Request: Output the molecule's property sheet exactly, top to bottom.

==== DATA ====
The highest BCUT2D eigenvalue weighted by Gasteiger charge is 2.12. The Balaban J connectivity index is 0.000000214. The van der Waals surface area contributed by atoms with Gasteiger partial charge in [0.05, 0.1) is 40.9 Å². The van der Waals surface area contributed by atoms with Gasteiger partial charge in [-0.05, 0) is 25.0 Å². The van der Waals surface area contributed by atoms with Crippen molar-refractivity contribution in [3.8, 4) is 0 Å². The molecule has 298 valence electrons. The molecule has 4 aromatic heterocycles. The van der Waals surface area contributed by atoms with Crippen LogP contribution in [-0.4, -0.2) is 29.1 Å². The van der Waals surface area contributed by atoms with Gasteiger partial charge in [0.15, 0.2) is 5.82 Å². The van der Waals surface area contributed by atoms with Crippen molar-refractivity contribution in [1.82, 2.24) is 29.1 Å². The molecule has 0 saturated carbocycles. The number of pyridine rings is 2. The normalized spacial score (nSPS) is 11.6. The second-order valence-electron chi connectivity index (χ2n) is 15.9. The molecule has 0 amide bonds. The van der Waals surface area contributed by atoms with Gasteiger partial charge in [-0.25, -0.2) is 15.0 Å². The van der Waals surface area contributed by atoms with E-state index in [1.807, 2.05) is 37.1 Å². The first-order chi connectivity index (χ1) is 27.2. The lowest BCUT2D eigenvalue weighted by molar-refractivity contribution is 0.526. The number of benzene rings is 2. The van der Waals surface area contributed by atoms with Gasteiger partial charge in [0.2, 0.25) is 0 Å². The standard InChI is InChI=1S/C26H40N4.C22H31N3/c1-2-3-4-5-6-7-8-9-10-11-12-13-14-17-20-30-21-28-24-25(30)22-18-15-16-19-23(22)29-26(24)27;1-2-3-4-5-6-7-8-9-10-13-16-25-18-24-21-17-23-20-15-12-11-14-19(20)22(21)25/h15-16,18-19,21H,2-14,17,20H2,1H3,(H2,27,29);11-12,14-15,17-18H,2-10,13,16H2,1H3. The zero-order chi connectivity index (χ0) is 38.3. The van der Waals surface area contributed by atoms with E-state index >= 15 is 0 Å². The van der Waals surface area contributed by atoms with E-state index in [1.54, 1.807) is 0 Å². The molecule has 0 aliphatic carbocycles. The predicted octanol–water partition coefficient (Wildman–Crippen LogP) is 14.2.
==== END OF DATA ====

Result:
The highest BCUT2D eigenvalue weighted by Gasteiger charge is 2.12. The Balaban J connectivity index is 0.000000214. The van der Waals surface area contributed by atoms with Gasteiger partial charge in [0.05, 0.1) is 40.9 Å². The van der Waals surface area contributed by atoms with Gasteiger partial charge in [-0.05, 0) is 25.0 Å². The van der Waals surface area contributed by atoms with Crippen molar-refractivity contribution in [3.8, 4) is 0 Å². The molecule has 298 valence electrons. The molecule has 4 aromatic heterocycles. The van der Waals surface area contributed by atoms with Crippen LogP contribution in [-0.4, -0.2) is 29.1 Å². The van der Waals surface area contributed by atoms with Gasteiger partial charge in [0.15, 0.2) is 5.82 Å². The van der Waals surface area contributed by atoms with Crippen molar-refractivity contribution in [1.82, 2.24) is 29.1 Å². The molecule has 0 saturated carbocycles. The number of pyridine rings is 2. The normalized spacial score (nSPS) is 11.6. The second-order valence-electron chi connectivity index (χ2n) is 15.9. The molecule has 0 amide bonds. The van der Waals surface area contributed by atoms with Gasteiger partial charge in [-0.25, -0.2) is 15.0 Å². The van der Waals surface area contributed by atoms with E-state index in [1.807, 2.05) is 37.1 Å². The first-order chi connectivity index (χ1) is 27.2. The lowest BCUT2D eigenvalue weighted by molar-refractivity contribution is 0.526. The number of benzene rings is 2. The van der Waals surface area contributed by atoms with Gasteiger partial charge in [0.2, 0.25) is 0 Å². The standard InChI is InChI=1S/C26H40N4.C22H31N3/c1-2-3-4-5-6-7-8-9-10-11-12-13-14-17-20-30-21-28-24-25(30)22-18-15-16-19-23(22)29-26(24)27;1-2-3-4-5-6-7-8-9-10-13-16-25-18-24-21-17-23-20-15-12-11-14-19(20)22(21)25/h15-16,18-19,21H,2-14,17,20H2,1H3,(H2,27,29);11-12,14-15,17-18H,2-10,13,16H2,1H3. The zero-order chi connectivity index (χ0) is 38.3. The van der Waals surface area contributed by atoms with E-state index >= 15 is 0 Å². The van der Waals surface area contributed by atoms with E-state index in [1.54, 1.807) is 0 Å². The molecule has 0 aliphatic carbocycles. The predicted octanol–water partition coefficient (Wildman–Crippen LogP) is 14.2.